Somalia's foreign minister and a representative of the faction that controls the country's capital signed an agreement here Thursday that calls for an immediate cease-fire and confers mutual recognition on the warring parties.
"The parties have committed themselves to cease all verbal provocation and all military action," the secretary general of the Arab League, Amr Moussa, said at the signing ceremony, which was presided over by Sudanese President Omar al-Bashir.
"The two parties agreed to reach a compromise that preserves the unity and integrity of Somalia," Moussa told reporters.
He said the delegation from the Islamic Courts, the militia that controls the capital Mogadishu and most of southern Somalia, agreed to recognize the legitimacy of the interim government, which is based in Baidoa, 155 miles northwest of Mogadishu.
The U.N.-backed government "recognizes the reality and existence of the Islamic Courts," Moussa said.
Capitol fighting killed hundreds
The Islamic Courts Union, which groups moderate Muslims as well as fundamentalists, captured Mogadishu earlier this month after sporadic fighting with an alliance of warlords that had gone on for months and killed hundreds of people.
Moussa said both parties also agreed to prosecute war criminals and to reconvene on July 15 in Khartoum to negotiate a full peace agreement without preconditions.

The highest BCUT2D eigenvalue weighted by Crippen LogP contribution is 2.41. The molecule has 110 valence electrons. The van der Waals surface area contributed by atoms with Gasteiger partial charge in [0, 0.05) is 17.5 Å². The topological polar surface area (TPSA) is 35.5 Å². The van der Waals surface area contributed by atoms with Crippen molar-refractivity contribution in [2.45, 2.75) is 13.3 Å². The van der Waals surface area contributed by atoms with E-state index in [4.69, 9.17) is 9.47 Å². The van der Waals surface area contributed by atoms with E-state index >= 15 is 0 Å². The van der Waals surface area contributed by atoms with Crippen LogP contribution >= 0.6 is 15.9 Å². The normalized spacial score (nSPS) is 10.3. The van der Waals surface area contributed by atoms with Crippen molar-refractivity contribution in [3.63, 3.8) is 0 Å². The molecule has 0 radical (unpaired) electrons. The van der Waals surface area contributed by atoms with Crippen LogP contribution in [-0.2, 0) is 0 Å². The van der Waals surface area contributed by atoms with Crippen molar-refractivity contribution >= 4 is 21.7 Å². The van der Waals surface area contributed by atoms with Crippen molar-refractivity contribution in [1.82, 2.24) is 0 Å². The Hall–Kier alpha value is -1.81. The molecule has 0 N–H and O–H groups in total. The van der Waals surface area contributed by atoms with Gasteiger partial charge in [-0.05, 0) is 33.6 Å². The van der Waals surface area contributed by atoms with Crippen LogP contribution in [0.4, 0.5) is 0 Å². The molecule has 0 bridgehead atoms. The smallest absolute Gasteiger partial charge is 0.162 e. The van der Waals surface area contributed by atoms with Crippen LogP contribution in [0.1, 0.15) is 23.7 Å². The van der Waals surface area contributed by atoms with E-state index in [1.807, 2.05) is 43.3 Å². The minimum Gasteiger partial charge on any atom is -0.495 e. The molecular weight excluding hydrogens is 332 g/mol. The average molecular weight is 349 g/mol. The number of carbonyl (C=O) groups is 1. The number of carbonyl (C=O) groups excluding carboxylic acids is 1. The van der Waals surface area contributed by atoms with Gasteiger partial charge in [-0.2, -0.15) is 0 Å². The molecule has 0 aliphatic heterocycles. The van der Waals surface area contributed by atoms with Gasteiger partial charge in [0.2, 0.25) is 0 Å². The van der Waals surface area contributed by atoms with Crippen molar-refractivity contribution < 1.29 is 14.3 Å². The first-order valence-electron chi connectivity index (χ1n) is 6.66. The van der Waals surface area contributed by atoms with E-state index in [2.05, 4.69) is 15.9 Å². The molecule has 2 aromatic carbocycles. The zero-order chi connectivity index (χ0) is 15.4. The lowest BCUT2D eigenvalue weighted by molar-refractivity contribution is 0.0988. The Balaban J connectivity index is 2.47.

Somalia's interim President Abdullahi Yusuf, who attended the signing ceremony, said his government intended to negotiate peace with the Islamic Courts.
"We have no interest in shedding any blood, and we will seek every possible way to preserve the life of the Somalis," Yusuf said.
Foreign Minister Abdallah Sheikh Ismail signed the agreement with the chief delegate of the Islamic Courts, Mohamed Ali Ibrahim.
Peace pledge, then a hug
The two men hugged each other afterward. Somalia has been without an effective central government since warlords toppled dictator Mohamed Siad Barre in 1991 and then turned on each another.
The transitional government established in 2004 has the support of the international community, but it wields little power and includes some of the warlords blamed for the country's disintegration.
The Islamic Courts aims to establish an Islamic state. Its leaders portray themselves as a new force capable of imposing the order that many Somalis long for. But the extremism of some of its members, and allegations of links to terrorism, have provoked international concern.